The life and legend of florence nightingale
In her youth she was respectful of her family's opposition to her working as a nurse, only announcing her decision to enter the field in Inhis immediate concern, in assessing revolts among the women, the workers, the Irish, and even the Lords, was to understand the decline of the Liberal Party.
It wasn't until after she had processed all she had learned at Scutari, that Florence used her fame as a powerful weapon in her mission to save lives.
Nightingale was assisted in Paris by her friend Mary Clarke. She remained in the Church of England throughout her life, albeit with unorthodox views. These blunders led both to national embarrassment and to loss of life. Her myths were central to nineteenth-century Britain.
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Nightingale's output slowed down considerably in her last decade. Yet she stood out in expressing an early and abiding resolve to devote herself to the activity we have come to know as nursing. Many of her original principles are now used in modern nursing, and later editions of the book are still available today. The nurse replied "Oh, my girl, are you not now more merciful than the God you think you are going to? Nightingale was made, in more ways than one, on the European continent. In death as in life, Nightingale captured the hearts and minds of the nation not just for the deeds that she accomplished, but also for the myths that surrounded her. Poets on both sides of the Atlantic wrote tributes to Nightingale. It follows earlier literature, both generated during the nineteenth century and written by those who study it, establishing Nightingale as the avatar of Victorian womanhood. Rather, it was the work of many years of personal diplomacy and assiduous study. Later in life, she kept up a prolonged correspondence with Irish nun Sister Mary Clare Moore, with whom she had worked in Crimea. Nightingale may have outlived Queen Victoria by nine years, but their denouements coincide in striking ways.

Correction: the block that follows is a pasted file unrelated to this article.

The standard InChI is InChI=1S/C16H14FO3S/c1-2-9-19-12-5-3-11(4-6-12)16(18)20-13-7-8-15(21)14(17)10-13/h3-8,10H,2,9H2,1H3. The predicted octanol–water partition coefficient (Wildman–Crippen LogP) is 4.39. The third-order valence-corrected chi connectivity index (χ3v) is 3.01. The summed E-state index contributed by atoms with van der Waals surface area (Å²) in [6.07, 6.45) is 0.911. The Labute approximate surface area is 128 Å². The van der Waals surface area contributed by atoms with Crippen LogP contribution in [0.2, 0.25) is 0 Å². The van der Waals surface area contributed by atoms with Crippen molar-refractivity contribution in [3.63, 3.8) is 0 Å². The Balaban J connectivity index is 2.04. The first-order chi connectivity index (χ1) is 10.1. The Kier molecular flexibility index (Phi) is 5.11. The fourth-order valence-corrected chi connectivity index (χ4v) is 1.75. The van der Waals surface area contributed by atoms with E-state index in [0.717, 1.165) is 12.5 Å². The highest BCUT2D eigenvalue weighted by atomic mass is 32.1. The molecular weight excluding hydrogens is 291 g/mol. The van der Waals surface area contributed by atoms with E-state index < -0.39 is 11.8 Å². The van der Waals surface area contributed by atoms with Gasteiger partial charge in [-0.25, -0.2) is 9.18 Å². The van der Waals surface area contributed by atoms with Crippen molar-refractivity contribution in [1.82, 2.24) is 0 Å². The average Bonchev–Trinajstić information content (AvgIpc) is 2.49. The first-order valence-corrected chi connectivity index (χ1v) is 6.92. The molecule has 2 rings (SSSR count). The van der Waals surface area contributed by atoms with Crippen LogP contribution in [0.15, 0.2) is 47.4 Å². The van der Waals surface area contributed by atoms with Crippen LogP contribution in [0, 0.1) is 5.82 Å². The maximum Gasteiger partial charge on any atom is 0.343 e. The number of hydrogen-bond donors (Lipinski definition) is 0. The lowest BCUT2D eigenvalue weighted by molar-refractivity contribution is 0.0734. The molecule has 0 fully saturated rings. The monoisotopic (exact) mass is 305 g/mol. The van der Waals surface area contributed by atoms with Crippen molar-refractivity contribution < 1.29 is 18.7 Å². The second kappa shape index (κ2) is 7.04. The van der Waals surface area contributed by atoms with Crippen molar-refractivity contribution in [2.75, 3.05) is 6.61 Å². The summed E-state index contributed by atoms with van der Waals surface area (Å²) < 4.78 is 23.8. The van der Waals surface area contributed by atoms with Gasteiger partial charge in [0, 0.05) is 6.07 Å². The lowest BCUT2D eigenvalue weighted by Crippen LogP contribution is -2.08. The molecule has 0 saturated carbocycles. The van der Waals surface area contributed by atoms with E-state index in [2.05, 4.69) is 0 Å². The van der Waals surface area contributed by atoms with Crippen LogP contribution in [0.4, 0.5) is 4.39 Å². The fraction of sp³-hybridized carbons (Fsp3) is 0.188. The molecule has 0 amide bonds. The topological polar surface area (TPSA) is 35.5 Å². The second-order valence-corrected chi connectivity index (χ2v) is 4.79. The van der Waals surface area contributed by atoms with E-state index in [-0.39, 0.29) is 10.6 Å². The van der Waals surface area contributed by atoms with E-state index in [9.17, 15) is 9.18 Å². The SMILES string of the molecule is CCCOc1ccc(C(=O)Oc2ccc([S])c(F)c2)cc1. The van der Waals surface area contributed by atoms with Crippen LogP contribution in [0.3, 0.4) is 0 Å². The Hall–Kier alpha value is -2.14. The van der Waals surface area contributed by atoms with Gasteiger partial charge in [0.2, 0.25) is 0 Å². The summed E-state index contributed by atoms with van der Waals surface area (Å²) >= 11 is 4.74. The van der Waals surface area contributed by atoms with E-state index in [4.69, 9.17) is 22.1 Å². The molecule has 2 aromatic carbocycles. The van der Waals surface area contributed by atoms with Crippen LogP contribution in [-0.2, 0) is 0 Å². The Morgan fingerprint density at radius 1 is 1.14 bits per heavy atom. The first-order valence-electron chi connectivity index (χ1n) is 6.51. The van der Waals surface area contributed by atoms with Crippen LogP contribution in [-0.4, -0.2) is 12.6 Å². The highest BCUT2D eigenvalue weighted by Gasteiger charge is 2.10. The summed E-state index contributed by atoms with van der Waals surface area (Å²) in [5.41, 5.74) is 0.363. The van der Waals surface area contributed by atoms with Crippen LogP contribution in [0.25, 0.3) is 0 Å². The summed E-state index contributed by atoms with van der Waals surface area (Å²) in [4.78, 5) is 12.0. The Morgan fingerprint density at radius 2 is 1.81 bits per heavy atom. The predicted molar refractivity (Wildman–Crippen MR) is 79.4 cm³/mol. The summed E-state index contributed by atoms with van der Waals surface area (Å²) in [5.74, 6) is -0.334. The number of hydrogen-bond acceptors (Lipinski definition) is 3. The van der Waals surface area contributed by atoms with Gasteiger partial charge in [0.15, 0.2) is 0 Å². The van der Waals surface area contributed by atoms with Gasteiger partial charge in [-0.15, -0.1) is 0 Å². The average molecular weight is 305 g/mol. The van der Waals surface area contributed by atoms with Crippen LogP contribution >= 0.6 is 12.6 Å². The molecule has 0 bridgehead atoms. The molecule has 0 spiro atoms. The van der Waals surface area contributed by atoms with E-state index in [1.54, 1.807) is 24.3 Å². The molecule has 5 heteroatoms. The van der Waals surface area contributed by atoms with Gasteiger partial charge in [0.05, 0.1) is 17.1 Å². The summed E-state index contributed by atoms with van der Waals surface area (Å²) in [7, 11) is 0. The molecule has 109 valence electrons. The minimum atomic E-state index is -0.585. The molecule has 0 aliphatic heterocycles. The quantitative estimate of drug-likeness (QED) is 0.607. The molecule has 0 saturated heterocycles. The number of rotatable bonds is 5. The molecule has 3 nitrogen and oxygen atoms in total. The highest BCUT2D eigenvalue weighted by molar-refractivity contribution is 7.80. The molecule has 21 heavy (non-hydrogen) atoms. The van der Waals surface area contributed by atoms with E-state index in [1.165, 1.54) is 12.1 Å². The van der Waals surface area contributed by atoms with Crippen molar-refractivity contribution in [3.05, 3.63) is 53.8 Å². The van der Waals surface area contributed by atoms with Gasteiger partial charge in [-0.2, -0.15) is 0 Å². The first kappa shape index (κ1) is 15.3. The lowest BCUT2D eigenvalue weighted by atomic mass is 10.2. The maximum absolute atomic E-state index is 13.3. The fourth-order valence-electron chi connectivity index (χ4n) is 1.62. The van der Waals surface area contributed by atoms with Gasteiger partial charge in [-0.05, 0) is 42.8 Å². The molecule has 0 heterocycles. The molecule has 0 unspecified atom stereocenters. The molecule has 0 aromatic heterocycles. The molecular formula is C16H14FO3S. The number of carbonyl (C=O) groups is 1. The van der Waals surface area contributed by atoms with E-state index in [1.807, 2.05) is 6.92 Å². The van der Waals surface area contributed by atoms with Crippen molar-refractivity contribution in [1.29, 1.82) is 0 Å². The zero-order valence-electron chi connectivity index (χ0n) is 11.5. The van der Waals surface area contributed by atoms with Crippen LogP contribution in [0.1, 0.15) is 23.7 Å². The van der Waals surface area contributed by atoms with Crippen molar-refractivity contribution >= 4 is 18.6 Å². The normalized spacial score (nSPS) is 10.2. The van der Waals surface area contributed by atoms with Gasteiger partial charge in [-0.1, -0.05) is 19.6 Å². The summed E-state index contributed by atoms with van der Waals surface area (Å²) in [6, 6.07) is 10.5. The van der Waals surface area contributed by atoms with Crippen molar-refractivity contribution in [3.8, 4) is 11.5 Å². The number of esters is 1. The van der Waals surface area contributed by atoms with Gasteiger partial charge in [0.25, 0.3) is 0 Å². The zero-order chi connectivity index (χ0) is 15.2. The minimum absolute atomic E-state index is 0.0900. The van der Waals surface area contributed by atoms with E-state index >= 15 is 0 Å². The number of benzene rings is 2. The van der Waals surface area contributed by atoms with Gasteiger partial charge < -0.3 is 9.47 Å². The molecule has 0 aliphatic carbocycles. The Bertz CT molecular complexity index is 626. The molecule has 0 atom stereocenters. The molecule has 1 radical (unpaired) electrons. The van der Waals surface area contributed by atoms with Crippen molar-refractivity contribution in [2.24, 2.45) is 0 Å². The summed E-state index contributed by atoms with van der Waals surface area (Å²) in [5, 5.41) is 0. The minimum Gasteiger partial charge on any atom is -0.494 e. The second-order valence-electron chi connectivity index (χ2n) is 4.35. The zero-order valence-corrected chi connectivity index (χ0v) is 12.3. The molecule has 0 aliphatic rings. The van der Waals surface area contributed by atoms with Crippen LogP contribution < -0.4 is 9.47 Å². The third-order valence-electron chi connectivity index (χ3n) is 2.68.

As it assesses the death and life of Nightingale, this essay focuses on two moments of celebrity and mythmaking in the long career of the heroine: the making of her legend in the Crimea and its resurrection at her death. The discovery of this preference was, as Bostridge has noted, a great disappointment to novelist Elizabeth Gaskell, one contemporary admirer who contributed to the Nightingale legend.
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As a young woman, Nightingale had served as a salve during the Crimean War. Nightingale questioned the goodness of a God who would condemn souls to hell, and was a believer in universal reconciliation — the concept that even those who die without being saved will eventually make it to Heaven. Her mother, a descendant from an antislavery, dissenting family, taught her daughters an ethic of care. Strachey included it in The Cause, a history of the women's movement. She also campaigned and raised funds for the Royal Buckinghamshire Hospital in Aylesbury near her sister's home, Claydon House. Nightingale was fortunate. As Mary Poovey has noted, this story provided not just legitimacy for Nightingale, but also inevitability for her mission However, she felt that nursing was her calling, and she was determined to get trained as a nurse instead of settling into marriage and life as a housewife. There was no equipment to process food for the patients. The Crimean War was a thing of the distant past. Influenced from an early age by the Wesleyan tradition , Nightingale felt that genuine religion should manifest in active care and love for others.